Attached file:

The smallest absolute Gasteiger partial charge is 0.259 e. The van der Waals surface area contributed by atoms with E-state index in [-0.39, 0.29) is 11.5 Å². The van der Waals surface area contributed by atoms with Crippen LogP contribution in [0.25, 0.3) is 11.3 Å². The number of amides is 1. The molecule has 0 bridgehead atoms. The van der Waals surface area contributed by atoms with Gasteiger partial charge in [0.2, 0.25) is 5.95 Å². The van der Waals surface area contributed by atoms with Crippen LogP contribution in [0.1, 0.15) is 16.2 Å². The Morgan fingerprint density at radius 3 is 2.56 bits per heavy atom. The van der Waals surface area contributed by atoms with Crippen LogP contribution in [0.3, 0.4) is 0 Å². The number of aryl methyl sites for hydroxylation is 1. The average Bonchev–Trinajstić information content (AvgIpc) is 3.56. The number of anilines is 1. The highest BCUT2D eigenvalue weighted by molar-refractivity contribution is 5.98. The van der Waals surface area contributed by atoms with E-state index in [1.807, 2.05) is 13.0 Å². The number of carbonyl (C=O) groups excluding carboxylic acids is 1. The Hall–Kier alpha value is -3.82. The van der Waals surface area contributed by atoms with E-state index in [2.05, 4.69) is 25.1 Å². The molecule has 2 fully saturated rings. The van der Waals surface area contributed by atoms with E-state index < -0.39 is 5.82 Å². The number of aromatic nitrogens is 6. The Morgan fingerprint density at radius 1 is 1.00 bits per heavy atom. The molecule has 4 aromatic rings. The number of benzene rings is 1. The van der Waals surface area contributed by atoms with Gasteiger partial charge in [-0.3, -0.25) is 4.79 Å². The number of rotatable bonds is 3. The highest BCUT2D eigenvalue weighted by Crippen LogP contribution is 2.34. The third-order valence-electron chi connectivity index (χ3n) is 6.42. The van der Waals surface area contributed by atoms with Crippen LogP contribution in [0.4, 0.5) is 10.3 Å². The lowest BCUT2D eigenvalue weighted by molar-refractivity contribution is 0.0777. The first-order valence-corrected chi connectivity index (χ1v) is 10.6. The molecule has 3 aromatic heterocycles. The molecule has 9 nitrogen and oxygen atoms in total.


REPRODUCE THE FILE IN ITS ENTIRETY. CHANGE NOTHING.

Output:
The smallest absolute Gasteiger partial charge is 0.259 e. The van der Waals surface area contributed by atoms with E-state index in [-0.39, 0.29) is 11.5 Å². The van der Waals surface area contributed by atoms with Crippen LogP contribution in [0.25, 0.3) is 11.3 Å². The number of amides is 1. The molecule has 0 bridgehead atoms. The van der Waals surface area contributed by atoms with Gasteiger partial charge in [0.2, 0.25) is 5.95 Å². The van der Waals surface area contributed by atoms with Crippen LogP contribution in [0.1, 0.15) is 16.2 Å². The Morgan fingerprint density at radius 3 is 2.56 bits per heavy atom. The van der Waals surface area contributed by atoms with Crippen LogP contribution in [0.3, 0.4) is 0 Å². The number of aryl methyl sites for hydroxylation is 1. The average Bonchev–Trinajstić information content (AvgIpc) is 3.56. The number of anilines is 1. The highest BCUT2D eigenvalue weighted by molar-refractivity contribution is 5.98. The van der Waals surface area contributed by atoms with E-state index in [1.807, 2.05) is 13.0 Å². The number of carbonyl (C=O) groups excluding carboxylic acids is 1. The Hall–Kier alpha value is -3.82. The van der Waals surface area contributed by atoms with E-state index in [2.05, 4.69) is 25.1 Å². The molecule has 2 fully saturated rings. The van der Waals surface area contributed by atoms with E-state index < -0.39 is 5.82 Å². The number of aromatic nitrogens is 6. The Morgan fingerprint density at radius 1 is 1.00 bits per heavy atom. The molecule has 4 aromatic rings. The number of benzene rings is 1. The van der Waals surface area contributed by atoms with Gasteiger partial charge in [-0.3, -0.25) is 4.79 Å². The number of rotatable bonds is 3. The highest BCUT2D eigenvalue weighted by Crippen LogP contribution is 2.34. The third-order valence-electron chi connectivity index (χ3n) is 6.42. The van der Waals surface area contributed by atoms with Crippen LogP contribution in [0.4, 0.5) is 10.3 Å². The lowest BCUT2D eigenvalue weighted by molar-refractivity contribution is 0.0777. The first-order valence-corrected chi connectivity index (χ1v) is 10.6. The molecule has 3 aromatic heterocycles. The molecule has 9 nitrogen and oxygen atoms in total.